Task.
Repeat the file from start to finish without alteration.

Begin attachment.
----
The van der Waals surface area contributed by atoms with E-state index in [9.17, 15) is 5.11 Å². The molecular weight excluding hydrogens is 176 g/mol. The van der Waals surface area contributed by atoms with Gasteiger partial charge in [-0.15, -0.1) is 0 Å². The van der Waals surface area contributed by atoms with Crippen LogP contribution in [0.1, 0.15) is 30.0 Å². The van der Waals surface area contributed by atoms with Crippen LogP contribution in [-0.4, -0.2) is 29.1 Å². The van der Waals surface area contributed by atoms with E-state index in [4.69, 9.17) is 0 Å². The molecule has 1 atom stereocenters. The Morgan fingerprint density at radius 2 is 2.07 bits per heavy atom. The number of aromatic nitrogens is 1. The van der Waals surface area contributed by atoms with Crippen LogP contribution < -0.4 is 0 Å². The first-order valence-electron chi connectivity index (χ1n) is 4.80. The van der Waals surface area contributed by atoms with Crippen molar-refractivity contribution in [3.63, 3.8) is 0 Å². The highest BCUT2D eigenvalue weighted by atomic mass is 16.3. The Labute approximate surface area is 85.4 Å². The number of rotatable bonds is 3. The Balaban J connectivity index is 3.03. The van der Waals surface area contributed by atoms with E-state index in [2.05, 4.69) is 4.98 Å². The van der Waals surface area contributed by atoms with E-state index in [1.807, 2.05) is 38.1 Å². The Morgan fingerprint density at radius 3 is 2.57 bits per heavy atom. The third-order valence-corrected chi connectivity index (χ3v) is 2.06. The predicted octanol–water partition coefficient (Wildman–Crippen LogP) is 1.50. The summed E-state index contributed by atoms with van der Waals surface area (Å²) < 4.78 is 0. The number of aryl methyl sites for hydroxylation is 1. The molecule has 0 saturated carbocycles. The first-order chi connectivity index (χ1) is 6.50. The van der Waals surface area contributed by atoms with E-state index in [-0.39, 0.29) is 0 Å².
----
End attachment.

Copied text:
The van der Waals surface area contributed by atoms with E-state index in [9.17, 15) is 5.11 Å². The molecular weight excluding hydrogens is 176 g/mol. The van der Waals surface area contributed by atoms with Gasteiger partial charge in [-0.15, -0.1) is 0 Å². The van der Waals surface area contributed by atoms with Crippen LogP contribution in [0.1, 0.15) is 30.0 Å². The van der Waals surface area contributed by atoms with Crippen LogP contribution in [-0.4, -0.2) is 29.1 Å². The van der Waals surface area contributed by atoms with E-state index in [4.69, 9.17) is 0 Å². The molecule has 1 atom stereocenters. The Morgan fingerprint density at radius 2 is 2.07 bits per heavy atom. The number of aromatic nitrogens is 1. The van der Waals surface area contributed by atoms with Crippen LogP contribution < -0.4 is 0 Å². The first-order valence-electron chi connectivity index (χ1n) is 4.80. The van der Waals surface area contributed by atoms with Crippen molar-refractivity contribution in [3.63, 3.8) is 0 Å². The highest BCUT2D eigenvalue weighted by atomic mass is 16.3. The Labute approximate surface area is 85.4 Å². The number of rotatable bonds is 3. The Balaban J connectivity index is 3.03. The van der Waals surface area contributed by atoms with E-state index in [2.05, 4.69) is 4.98 Å². The van der Waals surface area contributed by atoms with E-state index in [1.807, 2.05) is 38.1 Å². The Morgan fingerprint density at radius 3 is 2.57 bits per heavy atom. The third-order valence-corrected chi connectivity index (χ3v) is 2.06. The predicted octanol–water partition coefficient (Wildman–Crippen LogP) is 1.50. The summed E-state index contributed by atoms with van der Waals surface area (Å²) < 4.78 is 0. The number of aryl methyl sites for hydroxylation is 1. The molecule has 0 saturated carbocycles. The first-order chi connectivity index (χ1) is 6.50. The van der Waals surface area contributed by atoms with E-state index in [-0.39, 0.29) is 0 Å².